And obviously, I’ve lost all of the live earnings that I would have had from now until god knows when, which is a huge hit. And you just don’t know when you’re going to be able to do anything again that really helps you get your message across or helps you reach an audience. People say, “You can do the livestreaming.” I am doing the livestreaming, and it’s great, but it’s not the same as being able to go out and meet people, or to do the things that independent artists have to do. Because the reality is, the artists getting the most coverage now are the artists who got the most coverage before now. It’s Dua Lipa, it’s Lizzo, it’s the same couple of people that have the audience already that manage to reach the audience now. That’s not a slight on them — I love them. I think they’re amazing. But the reality is, the artists who are already exposed to all those people are the artists that everybody is caring about because you can’t break through that wall of sound. So I think that artists who are struggling to get that foothold and establish themselves and grow their careers are still struggling at the moment because the minute that live shows stopped, everything went online. So there’s already that volume of stuff online. How do you get heard above that?
MW: Had you done online work prior to COVID-19?
THOMAS: Yeah, I’ve done a couple of things. I was doing little acoustic sets from my studio online with Facebook and things like that just to test out new material, or I would perform requests. I had tested out that model so I knew that people liked it. I haven’t been doing live performances this time around. I’ve just been doing the livestream DJ sets because the party that I created in New York is about community, and it’s a way to make people forget what’s been going on all week for five hours and just come to the bar, listen to silly music with no snobbery, no music policy, and just meet like-minded people. And so it was really important to me to take that online first and keep that party going, and it’s been amazing. It’s been so fun. I’ve had thousands and thousands of people tuning in to listen to it.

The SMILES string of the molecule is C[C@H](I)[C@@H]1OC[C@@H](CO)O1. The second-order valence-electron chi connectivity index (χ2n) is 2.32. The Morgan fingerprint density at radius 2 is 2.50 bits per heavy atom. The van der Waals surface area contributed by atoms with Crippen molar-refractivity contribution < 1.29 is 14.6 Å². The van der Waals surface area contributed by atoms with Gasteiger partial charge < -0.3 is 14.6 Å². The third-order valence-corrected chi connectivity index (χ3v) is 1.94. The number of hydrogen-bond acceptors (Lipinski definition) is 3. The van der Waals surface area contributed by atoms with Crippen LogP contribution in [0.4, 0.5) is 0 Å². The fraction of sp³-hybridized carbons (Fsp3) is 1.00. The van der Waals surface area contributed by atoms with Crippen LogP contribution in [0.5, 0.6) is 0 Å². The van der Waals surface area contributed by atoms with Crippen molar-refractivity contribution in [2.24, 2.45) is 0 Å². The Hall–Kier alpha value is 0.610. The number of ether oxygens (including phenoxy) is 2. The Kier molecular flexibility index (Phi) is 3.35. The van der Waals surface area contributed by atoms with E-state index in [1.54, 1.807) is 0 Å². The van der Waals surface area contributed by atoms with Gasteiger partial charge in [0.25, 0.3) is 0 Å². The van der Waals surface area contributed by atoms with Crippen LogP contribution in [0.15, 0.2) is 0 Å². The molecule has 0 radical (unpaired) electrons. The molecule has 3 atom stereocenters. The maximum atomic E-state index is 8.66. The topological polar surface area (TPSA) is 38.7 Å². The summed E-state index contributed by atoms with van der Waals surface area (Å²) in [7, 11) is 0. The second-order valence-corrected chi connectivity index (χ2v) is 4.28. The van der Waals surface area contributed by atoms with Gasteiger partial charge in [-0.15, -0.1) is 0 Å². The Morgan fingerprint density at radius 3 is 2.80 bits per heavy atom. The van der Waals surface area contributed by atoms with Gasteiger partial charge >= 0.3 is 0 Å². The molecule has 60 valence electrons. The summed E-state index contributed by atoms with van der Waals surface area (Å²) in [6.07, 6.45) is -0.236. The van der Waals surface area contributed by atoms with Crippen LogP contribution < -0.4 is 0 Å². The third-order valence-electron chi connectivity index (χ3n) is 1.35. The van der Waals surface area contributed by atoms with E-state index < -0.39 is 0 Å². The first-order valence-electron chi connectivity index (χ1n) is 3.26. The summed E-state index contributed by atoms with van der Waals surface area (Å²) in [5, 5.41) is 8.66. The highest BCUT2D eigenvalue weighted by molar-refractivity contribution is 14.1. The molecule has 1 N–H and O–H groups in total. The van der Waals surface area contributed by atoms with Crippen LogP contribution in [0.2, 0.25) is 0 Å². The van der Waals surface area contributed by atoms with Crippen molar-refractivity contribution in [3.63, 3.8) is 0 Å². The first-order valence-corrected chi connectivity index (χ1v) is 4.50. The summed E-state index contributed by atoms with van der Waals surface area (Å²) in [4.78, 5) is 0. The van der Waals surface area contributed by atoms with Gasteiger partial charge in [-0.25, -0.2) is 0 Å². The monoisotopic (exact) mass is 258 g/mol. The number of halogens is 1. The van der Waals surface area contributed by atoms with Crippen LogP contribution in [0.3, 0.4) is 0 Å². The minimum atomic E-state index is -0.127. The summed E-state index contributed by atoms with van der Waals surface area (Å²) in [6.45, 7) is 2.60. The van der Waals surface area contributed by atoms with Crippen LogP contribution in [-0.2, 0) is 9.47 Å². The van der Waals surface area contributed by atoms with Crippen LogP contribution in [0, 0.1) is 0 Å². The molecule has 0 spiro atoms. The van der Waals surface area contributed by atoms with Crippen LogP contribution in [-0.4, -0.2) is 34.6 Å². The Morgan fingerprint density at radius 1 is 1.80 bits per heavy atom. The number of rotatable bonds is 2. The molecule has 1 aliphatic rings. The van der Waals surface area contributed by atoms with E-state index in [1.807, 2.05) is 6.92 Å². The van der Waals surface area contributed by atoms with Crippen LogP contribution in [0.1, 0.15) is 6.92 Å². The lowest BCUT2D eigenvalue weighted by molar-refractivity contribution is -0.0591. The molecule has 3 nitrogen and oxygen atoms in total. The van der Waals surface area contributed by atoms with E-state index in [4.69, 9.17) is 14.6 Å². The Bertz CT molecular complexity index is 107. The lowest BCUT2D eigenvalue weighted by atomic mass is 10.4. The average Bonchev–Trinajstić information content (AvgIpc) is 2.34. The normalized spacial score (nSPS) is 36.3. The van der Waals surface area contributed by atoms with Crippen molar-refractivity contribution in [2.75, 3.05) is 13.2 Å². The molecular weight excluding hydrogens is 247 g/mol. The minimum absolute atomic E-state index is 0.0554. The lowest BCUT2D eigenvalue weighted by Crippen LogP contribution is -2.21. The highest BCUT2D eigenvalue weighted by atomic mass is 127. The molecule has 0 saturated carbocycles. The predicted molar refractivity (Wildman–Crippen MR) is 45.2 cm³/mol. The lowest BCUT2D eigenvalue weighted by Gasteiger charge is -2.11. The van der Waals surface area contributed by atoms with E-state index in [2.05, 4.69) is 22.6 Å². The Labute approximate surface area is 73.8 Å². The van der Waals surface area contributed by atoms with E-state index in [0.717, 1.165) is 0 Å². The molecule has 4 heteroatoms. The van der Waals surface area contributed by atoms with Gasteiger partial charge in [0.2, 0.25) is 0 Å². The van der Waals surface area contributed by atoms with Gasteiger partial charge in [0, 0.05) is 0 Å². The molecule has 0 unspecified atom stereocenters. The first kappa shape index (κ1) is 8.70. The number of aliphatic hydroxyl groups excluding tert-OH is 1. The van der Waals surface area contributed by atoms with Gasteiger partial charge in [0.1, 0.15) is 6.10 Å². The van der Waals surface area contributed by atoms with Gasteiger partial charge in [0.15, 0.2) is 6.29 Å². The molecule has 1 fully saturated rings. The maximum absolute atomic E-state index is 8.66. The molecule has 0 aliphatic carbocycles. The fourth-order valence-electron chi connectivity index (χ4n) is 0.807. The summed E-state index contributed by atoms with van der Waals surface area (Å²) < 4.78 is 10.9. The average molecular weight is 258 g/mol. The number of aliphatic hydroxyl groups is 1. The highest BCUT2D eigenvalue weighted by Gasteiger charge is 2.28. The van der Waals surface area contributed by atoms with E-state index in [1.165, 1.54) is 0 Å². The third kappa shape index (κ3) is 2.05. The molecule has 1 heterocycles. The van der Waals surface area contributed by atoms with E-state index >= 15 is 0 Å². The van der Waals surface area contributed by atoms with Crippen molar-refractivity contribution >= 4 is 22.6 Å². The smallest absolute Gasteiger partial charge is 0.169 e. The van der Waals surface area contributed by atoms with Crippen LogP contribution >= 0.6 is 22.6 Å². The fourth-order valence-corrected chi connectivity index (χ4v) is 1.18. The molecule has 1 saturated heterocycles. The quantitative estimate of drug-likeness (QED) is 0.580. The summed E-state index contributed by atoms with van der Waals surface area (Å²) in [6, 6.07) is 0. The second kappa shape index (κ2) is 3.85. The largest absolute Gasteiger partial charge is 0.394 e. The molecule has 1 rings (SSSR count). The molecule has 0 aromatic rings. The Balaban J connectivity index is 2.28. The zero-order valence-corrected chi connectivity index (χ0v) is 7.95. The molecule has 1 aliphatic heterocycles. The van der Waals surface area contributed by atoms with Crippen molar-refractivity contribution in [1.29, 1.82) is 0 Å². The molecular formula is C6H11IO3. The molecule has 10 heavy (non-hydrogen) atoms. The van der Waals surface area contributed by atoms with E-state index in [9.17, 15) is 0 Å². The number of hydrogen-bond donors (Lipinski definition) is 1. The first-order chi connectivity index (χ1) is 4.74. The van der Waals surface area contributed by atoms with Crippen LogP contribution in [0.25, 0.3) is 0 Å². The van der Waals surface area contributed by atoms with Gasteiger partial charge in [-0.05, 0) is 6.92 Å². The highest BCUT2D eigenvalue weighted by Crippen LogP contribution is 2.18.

Also, I’m doing these parties online ahead of live stuff because I don’t feel like it’s satisfying to watch a low-quality live performance. I would much rather give a high-quality DJ set that brings people some joy.